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Museum of Chinese in America

Museum of Chinese in America (32)

Founded in 1980 by historian John Kuo Wei Tchen and resident activist Charles Lai, the Museum of Chinese in America, popularly known as the MOCA, is dedicated to preserving and showing the history, heritage and culture of the Chinese community and their descendants in the United States.

The museum organises highly sophisticated educational and cultural programs that make this an innovative and avant-garde museum. Its many initiatives include one by which US residents of Chinese origin can send their photo and personal details, and the museum will try to establish a general map that shows where their ancestors came from and will even try to find other family members in the US and abroad.

The exhibits include a wide range of interesting objects, from household objects to historical documents, ancient Chinese shoes to exceptional works of art, a reversible silk robe to musical instruments. If you are Chinese, or of Chinese descent, this is the place for you.

We highly recommend the following collections. For starters, the Fly to Freedom collection, which contains 123 spectacular paper sculptures created by passengers of the ship Golden Venture. This ship arrived here in 1993 and nearly 300 passengers were detained for more than four years before they were allowed to enter the country. Interestingly, these sculptures were created as gifts for the lawyers who took up their cases. A fascinating story.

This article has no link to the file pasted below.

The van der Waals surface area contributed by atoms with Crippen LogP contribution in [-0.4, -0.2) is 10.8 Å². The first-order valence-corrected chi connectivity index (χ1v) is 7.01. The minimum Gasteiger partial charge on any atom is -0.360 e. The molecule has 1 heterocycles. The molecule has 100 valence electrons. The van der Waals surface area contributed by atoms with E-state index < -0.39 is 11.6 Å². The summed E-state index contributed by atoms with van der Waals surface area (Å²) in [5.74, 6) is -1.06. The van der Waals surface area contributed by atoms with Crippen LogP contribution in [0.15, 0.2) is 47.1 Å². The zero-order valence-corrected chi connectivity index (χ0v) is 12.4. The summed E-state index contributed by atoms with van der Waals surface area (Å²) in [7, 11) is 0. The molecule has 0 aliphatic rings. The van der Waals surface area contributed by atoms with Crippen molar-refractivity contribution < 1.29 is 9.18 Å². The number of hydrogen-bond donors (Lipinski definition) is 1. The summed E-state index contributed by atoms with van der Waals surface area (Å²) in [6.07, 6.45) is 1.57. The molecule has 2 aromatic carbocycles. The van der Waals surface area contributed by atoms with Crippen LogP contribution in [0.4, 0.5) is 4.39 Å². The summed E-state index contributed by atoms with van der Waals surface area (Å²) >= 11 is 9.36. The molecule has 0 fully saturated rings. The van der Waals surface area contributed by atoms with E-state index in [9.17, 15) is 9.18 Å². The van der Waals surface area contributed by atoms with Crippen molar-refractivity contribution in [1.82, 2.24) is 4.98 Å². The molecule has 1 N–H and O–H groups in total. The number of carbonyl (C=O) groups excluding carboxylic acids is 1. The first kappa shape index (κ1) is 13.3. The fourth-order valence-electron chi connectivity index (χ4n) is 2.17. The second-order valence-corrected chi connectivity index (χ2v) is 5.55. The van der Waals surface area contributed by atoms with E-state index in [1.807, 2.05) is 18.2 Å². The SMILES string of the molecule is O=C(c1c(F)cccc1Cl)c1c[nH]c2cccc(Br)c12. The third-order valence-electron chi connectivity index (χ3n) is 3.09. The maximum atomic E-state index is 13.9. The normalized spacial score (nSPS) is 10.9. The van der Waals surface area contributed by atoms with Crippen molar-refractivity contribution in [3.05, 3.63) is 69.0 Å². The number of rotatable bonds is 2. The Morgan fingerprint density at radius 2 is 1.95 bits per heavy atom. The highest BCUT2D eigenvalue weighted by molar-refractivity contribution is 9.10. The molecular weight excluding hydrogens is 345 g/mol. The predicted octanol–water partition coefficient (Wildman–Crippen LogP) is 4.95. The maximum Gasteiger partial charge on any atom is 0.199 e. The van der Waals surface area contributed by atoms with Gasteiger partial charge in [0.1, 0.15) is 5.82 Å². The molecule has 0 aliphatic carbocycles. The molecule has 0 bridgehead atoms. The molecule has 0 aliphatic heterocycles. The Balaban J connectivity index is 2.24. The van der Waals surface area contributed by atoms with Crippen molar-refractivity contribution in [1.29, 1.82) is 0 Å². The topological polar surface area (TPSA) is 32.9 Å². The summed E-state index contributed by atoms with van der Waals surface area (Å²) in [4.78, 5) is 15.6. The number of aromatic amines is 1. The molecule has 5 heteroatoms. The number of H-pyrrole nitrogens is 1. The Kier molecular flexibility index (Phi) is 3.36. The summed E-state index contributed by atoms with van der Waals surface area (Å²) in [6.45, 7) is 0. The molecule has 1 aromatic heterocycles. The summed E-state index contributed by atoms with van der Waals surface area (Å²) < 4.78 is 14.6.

Another remarkable collection was donated by the Chinese Musical and Theatrical Association (CMTA) and consists of more than 100 objects, including intricate Chinese opera costumes, the most curious musical instruments and other items and documents. Through this collection, you will be able to relive the glamour of the China opera clubs that flourished in New York in the 1930s.

And finally, make sure you do not miss the Hazel Ying Lee Collection. This woman was born in 1912 in Portland, Oregon, the daughter of immigrants from Shanghai. Despite the obstacles and discrimination she suffered, she achieved her dream of becoming a pilot. In fact, she became the first female Chinese pilot to fly in the US army. The documents in the collection are heart-warming.

As you can see, Chinatown has a lot of exciting surprises in store for you, and this museum will undoubtedly help you gain a better understanding of the past, present and future of this community in the United States.

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